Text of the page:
A three part series on chronic abuse of other peoples’ money
Part I: The Moral Hazards of OPM
Principle Five: “Nobody spends somebody else’s money as carefully as he spends his own.”
(Thanks to Lawrence Reed, head of the Mackinac Public Policy Center at the time.)
The Clear and Present Danger:
For many of us, ‘somebody else’s money’ is called “other peoples’ money,” or “OPM,” which rolls off the tongue as “oh-pee-em.” This sounds eerily reminiscent of opium, usually pronounced “oh-pee-um.”
Which is ironic, since both are highly addictive, even though the latter is a controlled substance, legally speaking, while consumption of the former is entirely legal and virtually uncontrolled in today’s public policy environment.
Maine, New Hampshire, and other jurisdictions are fighting a growing distribution of opiates, including heroin and wholly legal variants dispensed via prescription. Noted for their addictive properties, and overdoses that can be fatal, distribution and attraction for the vulnerable is becoming increasingly difficult to control.
OPM, while not a medical challenge per se’, is in many ways more troubling than opium/heroin. OPM, by its very nature, is addictive not only to those who spend it, but to the millions who receive it in one form or another. They find themselves smitten with those who distribute it, quickly dependent upon it, and hence prone to keep the “OPM dealers” in power. The street name for OPM varies from case to case, but pork is as useful as any.
There are no laws against distributing and spending OPM. In fact, just the opposite is true. Its cultivation, harvesting, and distribution are highly celebrated by most.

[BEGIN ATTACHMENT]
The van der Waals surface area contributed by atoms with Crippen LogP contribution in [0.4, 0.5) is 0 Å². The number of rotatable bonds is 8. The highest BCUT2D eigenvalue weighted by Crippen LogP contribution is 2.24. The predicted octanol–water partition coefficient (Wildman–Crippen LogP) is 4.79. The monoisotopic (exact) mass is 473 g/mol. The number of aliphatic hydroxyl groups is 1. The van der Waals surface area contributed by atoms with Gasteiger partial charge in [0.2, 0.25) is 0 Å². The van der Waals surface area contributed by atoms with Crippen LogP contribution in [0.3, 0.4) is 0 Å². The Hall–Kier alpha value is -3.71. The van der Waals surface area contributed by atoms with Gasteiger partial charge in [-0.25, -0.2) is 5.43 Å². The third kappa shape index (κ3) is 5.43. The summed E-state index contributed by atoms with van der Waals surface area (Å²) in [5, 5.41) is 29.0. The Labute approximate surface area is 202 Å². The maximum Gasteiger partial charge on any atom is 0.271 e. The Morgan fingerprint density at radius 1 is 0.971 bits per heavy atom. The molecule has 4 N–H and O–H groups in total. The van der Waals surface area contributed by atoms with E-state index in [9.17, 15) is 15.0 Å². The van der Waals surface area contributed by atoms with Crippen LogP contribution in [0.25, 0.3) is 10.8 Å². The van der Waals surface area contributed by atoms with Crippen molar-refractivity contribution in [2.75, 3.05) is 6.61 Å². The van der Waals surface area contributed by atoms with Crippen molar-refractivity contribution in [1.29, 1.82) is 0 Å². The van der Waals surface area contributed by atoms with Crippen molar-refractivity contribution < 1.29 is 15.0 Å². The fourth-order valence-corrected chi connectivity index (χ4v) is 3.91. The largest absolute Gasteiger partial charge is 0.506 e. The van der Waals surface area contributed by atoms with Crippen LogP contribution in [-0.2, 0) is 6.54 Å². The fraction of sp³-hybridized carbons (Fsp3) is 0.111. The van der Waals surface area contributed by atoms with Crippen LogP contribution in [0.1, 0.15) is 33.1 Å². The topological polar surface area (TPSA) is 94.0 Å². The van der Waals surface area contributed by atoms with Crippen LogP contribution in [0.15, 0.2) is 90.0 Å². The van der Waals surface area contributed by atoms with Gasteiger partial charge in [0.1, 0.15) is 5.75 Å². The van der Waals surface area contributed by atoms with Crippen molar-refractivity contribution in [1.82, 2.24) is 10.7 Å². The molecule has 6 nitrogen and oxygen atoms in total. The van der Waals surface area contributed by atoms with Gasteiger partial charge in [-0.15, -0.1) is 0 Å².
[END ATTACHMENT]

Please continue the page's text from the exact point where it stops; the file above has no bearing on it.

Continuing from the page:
(Above as of 4:30 pm, Fri, 26 Feb 2015)
We currently live in an age of policy lunacy, driving us to unsustainable levels of public deficits and public debt. Fiscal and monetary common sense are being abandoned at every turn; negative interest rates are now being discussed. The campaign for the upcoming Presidential election is taking us into previously unexplored territory, and for reasons that are increasingly obvious.
Those who pay attention, even peripherally, to the state of our economy, our country, and our government know all too well that we are a train wreck waiting to happen. Fiscal responsibility and accountability have been tossed into the ash bin of good governance; they are simply too constraining to those whose ideals include ruling over us and keeping the power that allows them to do so. OPM is too “addictive” to the rulers and the subjects to bring under control.
Recently, the Press Herald ran an op-ed sourced from my one-time ‘hometown newspaper.’ Here’s one of the more worrisome passages:
“Over the next 10 years, CBO projects that the federal government will add another $9.4 trillion in debt, and even this is a rather rosy scenario, as it assumes Congress will not ratchet up spending again, and the economy will not experience another recession.”
And a related call to action: